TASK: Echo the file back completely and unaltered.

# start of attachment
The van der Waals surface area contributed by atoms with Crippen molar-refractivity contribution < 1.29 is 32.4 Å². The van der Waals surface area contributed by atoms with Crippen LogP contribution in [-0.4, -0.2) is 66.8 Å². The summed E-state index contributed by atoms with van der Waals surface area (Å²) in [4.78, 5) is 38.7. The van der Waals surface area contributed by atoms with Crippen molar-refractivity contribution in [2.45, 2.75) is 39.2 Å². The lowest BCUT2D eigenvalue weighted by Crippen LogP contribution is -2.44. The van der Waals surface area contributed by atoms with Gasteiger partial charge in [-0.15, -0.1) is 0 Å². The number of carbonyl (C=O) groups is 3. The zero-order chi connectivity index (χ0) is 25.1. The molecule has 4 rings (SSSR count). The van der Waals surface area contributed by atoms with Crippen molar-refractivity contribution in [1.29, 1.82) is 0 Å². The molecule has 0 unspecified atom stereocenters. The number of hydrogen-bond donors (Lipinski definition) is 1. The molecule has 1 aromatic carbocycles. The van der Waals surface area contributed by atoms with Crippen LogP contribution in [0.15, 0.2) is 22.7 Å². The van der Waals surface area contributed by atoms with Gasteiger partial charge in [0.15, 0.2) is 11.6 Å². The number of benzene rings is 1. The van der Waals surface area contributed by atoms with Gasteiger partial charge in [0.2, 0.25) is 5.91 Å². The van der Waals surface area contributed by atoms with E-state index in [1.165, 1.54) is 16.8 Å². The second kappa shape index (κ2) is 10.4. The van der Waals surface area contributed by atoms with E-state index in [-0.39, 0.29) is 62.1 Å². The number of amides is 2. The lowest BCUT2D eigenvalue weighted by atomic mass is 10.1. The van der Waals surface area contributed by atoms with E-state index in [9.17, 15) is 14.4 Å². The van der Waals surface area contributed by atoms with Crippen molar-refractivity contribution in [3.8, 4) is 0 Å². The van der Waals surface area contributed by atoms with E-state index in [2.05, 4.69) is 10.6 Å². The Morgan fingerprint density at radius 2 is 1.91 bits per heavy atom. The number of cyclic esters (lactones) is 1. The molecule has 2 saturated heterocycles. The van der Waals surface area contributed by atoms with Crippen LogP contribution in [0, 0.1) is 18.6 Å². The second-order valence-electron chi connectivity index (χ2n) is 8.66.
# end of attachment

The van der Waals surface area contributed by atoms with Crippen molar-refractivity contribution < 1.29 is 32.4 Å². The van der Waals surface area contributed by atoms with Crippen LogP contribution in [-0.4, -0.2) is 66.8 Å². The summed E-state index contributed by atoms with van der Waals surface area (Å²) in [4.78, 5) is 38.7. The van der Waals surface area contributed by atoms with Crippen molar-refractivity contribution in [2.45, 2.75) is 39.2 Å². The lowest BCUT2D eigenvalue weighted by Crippen LogP contribution is -2.44. The van der Waals surface area contributed by atoms with Gasteiger partial charge in [-0.15, -0.1) is 0 Å². The number of carbonyl (C=O) groups is 3. The zero-order chi connectivity index (χ0) is 25.1. The molecule has 4 rings (SSSR count). The van der Waals surface area contributed by atoms with Crippen molar-refractivity contribution in [1.29, 1.82) is 0 Å². The molecule has 0 unspecified atom stereocenters. The number of hydrogen-bond donors (Lipinski definition) is 1. The molecule has 1 aromatic carbocycles. The van der Waals surface area contributed by atoms with Crippen LogP contribution in [0.15, 0.2) is 22.7 Å². The van der Waals surface area contributed by atoms with Gasteiger partial charge in [0.15, 0.2) is 11.6 Å². The number of benzene rings is 1. The van der Waals surface area contributed by atoms with Gasteiger partial charge in [0.2, 0.25) is 5.91 Å². The van der Waals surface area contributed by atoms with E-state index in [1.165, 1.54) is 16.8 Å². The second kappa shape index (κ2) is 10.4. The van der Waals surface area contributed by atoms with E-state index in [-0.39, 0.29) is 62.1 Å². The number of amides is 2. The lowest BCUT2D eigenvalue weighted by atomic mass is 10.1. The van der Waals surface area contributed by atoms with E-state index in [9.17, 15) is 14.4 Å². The van der Waals surface area contributed by atoms with Crippen molar-refractivity contribution in [3.8, 4) is 0 Å². The van der Waals surface area contributed by atoms with E-state index in [2.05, 4.69) is 10.6 Å². The Morgan fingerprint density at radius 2 is 1.91 bits per heavy atom. The number of cyclic esters (lactones) is 1. The molecule has 2 saturated heterocycles. The van der Waals surface area contributed by atoms with Crippen LogP contribution in [0, 0.1) is 18.6 Å². The second-order valence-electron chi connectivity index (χ2n) is 8.66.